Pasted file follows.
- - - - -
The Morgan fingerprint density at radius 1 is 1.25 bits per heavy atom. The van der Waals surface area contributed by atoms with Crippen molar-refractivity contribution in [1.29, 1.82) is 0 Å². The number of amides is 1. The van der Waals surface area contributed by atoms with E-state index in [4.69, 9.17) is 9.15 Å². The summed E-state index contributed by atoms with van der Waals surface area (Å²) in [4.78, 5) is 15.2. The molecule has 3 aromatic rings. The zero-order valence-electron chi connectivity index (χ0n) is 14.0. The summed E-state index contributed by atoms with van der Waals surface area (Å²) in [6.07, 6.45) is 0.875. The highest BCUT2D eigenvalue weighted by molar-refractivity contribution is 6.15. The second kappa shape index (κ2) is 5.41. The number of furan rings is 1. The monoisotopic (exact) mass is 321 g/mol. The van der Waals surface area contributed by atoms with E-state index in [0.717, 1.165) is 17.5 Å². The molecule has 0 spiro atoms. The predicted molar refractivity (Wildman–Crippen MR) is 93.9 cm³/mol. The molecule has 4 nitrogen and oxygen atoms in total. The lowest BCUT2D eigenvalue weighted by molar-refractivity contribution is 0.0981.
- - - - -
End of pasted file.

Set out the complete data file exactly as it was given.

The Morgan fingerprint density at radius 1 is 1.25 bits per heavy atom. The van der Waals surface area contributed by atoms with Crippen molar-refractivity contribution in [1.29, 1.82) is 0 Å². The number of amides is 1. The van der Waals surface area contributed by atoms with E-state index in [4.69, 9.17) is 9.15 Å². The summed E-state index contributed by atoms with van der Waals surface area (Å²) in [4.78, 5) is 15.2. The molecule has 3 aromatic rings. The zero-order valence-electron chi connectivity index (χ0n) is 14.0. The summed E-state index contributed by atoms with van der Waals surface area (Å²) in [6.07, 6.45) is 0.875. The highest BCUT2D eigenvalue weighted by molar-refractivity contribution is 6.15. The second kappa shape index (κ2) is 5.41. The number of furan rings is 1. The monoisotopic (exact) mass is 321 g/mol. The van der Waals surface area contributed by atoms with E-state index in [0.717, 1.165) is 17.5 Å². The molecule has 0 spiro atoms. The predicted molar refractivity (Wildman–Crippen MR) is 93.9 cm³/mol. The molecule has 4 nitrogen and oxygen atoms in total. The lowest BCUT2D eigenvalue weighted by molar-refractivity contribution is 0.0981.